Just like people in a bar or other noisy location, North American right whales increase the volume of their calls as environmental noise increases; and just like humans, at a certain point, it may become too costly to continue to shout, according to marine and acoustic scientists.
"The impacts of increases in ocean noise from human activities are a concern for the conservation of marine animals like right whales," said Susan Parks, assistant professor of acoustics and research associate, Applied Research Laboratory, Penn State. "The ability to change vocalizations to compensate for environmental noise is critical for successful communication in an increasingly noisy ocean."
Right whales are large baleen whales that often approach close to shore. They may have been given the name because they were the right whales to hunt as they are rich in blubber, slow swimming and remain afloat after death. Consequently, whalers nearly hunted these whales to extinction. Currently right whales are monitored to determine the health and size of the population. The northern and southern right whales are on the endangered species list.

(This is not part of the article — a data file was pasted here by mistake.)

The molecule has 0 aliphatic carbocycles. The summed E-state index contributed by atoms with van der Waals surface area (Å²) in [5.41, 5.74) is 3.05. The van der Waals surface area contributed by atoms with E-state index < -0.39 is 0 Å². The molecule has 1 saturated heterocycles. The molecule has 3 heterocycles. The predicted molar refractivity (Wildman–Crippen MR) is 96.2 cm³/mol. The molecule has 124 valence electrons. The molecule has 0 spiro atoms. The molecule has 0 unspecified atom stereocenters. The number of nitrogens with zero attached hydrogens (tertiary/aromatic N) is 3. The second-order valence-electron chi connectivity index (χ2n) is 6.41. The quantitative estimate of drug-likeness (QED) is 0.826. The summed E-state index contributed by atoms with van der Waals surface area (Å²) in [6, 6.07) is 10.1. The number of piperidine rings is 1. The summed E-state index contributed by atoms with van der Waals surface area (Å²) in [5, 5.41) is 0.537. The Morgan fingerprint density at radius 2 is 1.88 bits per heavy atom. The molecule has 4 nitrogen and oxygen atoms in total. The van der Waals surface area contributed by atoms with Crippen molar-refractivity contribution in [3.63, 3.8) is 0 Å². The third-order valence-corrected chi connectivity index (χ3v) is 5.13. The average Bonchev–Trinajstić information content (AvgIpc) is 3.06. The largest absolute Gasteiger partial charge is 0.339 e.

"Right whale upcalls are used extensively for passive acoustic monitoring in conservation efforts to protect this endangered species," said Parks.
Whales produce upcalls, sometimes called contact calls, when they are alone or in the process of joining with other whales. An upcall begins low and rises in pitch. It is the most frequent call produced by right whales.
Parks and her colleagues, Mark Johnson and Peter L. Tyack, Woods Hole Oceanographic Institution and Douglas Nowacek, Duke University, looked at short-term modifications of calling behavior of individual North Atlantic right whales in varying environmental noise situations. They report their results in today's (July 6) issue of Biology Letters.
The researchers' data came from right whales tagged with acoustic suction cup tags. They listened to tag r
|Contact: A'ndrea Elyse Messer|